Age-and Gender-Specific Differences in the Prognostic Value of CT Coronary Angiography

OBJECTIVES: To evaluate the potential age- and gender-specific differences in the incidence and prognostic value of coronary artery disease (CAD) in patients undergoing CT coronary angiography (CTA).

METHODS: In this multicentre prospective registry study, 2432 patients (mean age 57±12, 56% male) underwent CTA for suspected CAD. Patients were stratified into four groups according to age <60 or ≥60 years and, male or female gender.Main outcome measuresA composite end point of cardiac death and non-fatal myocardial infarction.

RESULTS: CTA results were normal in 991 (41%) patients, showed non-significant CAD in 761 (31%) patients and significant CAD in the remaining 680 (28%) patients. During follow-up (median 819 days, 25-75th centile 482-1142) a cardiovascular event occurred in 59 (2.4%) patients. The annualised event rate was 1.1% in the total population (men=1.3% and women=0.9%). In patients aged <60 years, the annualised event rate of male and female patients was 0.6% and 0.5%, respectively. Among patients aged ≥60 years the annualised event rate was 1.9% in male and 1.1% in female patients. Observations on CTA predicted events in male patients, both age <60 and ≥60 years and in female patients age ≥60 years (log-rank test in all groups, p<0.01). However, CTA provided limited prognostic value in female patients aged <60 years (log-rank test, p=0.45).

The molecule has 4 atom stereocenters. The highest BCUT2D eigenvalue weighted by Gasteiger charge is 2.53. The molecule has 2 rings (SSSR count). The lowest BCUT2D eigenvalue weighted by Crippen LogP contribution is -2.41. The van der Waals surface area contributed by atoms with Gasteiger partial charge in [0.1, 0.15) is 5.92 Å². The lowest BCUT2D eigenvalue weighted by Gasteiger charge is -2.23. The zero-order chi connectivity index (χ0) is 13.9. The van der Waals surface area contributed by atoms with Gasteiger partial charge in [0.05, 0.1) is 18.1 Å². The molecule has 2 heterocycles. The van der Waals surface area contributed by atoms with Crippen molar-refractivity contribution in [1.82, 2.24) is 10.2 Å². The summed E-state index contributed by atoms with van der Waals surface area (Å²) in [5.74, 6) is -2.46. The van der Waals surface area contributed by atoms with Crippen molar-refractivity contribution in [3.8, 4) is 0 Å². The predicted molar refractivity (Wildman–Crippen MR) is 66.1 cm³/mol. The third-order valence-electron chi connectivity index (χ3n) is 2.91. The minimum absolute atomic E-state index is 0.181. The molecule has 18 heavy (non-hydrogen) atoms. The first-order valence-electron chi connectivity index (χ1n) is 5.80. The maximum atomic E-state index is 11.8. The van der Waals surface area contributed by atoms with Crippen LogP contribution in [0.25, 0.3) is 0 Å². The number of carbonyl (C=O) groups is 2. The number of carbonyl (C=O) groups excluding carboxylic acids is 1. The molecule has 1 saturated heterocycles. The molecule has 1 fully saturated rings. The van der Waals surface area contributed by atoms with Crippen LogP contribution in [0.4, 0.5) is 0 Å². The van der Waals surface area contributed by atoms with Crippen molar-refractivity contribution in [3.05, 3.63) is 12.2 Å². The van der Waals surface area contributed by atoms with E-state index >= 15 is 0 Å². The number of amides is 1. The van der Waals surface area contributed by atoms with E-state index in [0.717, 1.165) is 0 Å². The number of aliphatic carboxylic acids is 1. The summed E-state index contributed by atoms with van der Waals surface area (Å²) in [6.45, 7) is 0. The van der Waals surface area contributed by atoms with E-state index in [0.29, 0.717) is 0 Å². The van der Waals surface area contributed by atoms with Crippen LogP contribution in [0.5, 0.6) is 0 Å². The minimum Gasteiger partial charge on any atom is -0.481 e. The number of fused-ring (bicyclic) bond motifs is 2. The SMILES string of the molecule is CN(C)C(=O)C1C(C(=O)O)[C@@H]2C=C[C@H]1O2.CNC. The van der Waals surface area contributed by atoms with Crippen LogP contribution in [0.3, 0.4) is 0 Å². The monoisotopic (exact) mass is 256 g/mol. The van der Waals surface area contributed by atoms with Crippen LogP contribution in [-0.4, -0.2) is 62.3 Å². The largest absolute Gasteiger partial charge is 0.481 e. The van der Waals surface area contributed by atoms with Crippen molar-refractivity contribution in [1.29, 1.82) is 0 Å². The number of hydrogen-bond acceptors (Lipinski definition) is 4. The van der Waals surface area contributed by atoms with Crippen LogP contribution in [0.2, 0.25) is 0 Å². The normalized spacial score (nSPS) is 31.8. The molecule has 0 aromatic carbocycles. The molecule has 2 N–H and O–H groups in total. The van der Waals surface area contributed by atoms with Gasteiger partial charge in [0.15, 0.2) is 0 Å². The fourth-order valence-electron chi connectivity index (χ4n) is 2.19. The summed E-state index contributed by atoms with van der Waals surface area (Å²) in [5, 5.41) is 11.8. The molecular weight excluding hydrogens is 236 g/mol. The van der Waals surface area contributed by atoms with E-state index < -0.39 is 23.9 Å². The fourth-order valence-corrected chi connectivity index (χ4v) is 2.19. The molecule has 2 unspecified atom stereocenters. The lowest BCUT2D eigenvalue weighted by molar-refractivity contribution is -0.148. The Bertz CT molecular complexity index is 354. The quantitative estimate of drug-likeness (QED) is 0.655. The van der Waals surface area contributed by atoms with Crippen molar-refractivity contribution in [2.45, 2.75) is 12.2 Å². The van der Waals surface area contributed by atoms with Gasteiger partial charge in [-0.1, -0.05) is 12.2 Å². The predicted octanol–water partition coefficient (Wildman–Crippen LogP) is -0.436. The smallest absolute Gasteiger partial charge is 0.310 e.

CONCLUSIONS: After age and gender stratification, CTA findings were shown to be of limited predictive value in female patients aged <60 years as compared with male patients at any age and female patients aged ≥60 years.

PMID: 21917657

Posted in Computed Tomography and tagged , , , , , .

4 Comments

  1. Females at a young age who have a low event rate, and may be more susceptible to the effect of ionizing radiation, may not be a optimal candidate for CCTA. In this study the prognostic value of CCTA in this group was low.

  2. See also :

    Estimating risk of cancer associated with radiation exposure from 64-slice computed tomography coronary angiography.
    Einstein AJ, Henzlova MJ, Rajagopalan S.
    JAMA. 2007 Jul 18;298(3):317-23.
    PMID: 17635892

  3. The authors mention that CCTA did not have prognostic value in females<60 years of age. This is not an issue of sensitivity only, but of disease prevalence. CAG is appropriate in patients with high likelihood of disease (and if you believe in the Diamond-Forrester Table, females are not frequently there). Anyway, most imaging modalities including CCTA have lower predictive value in females and in young adults in general.

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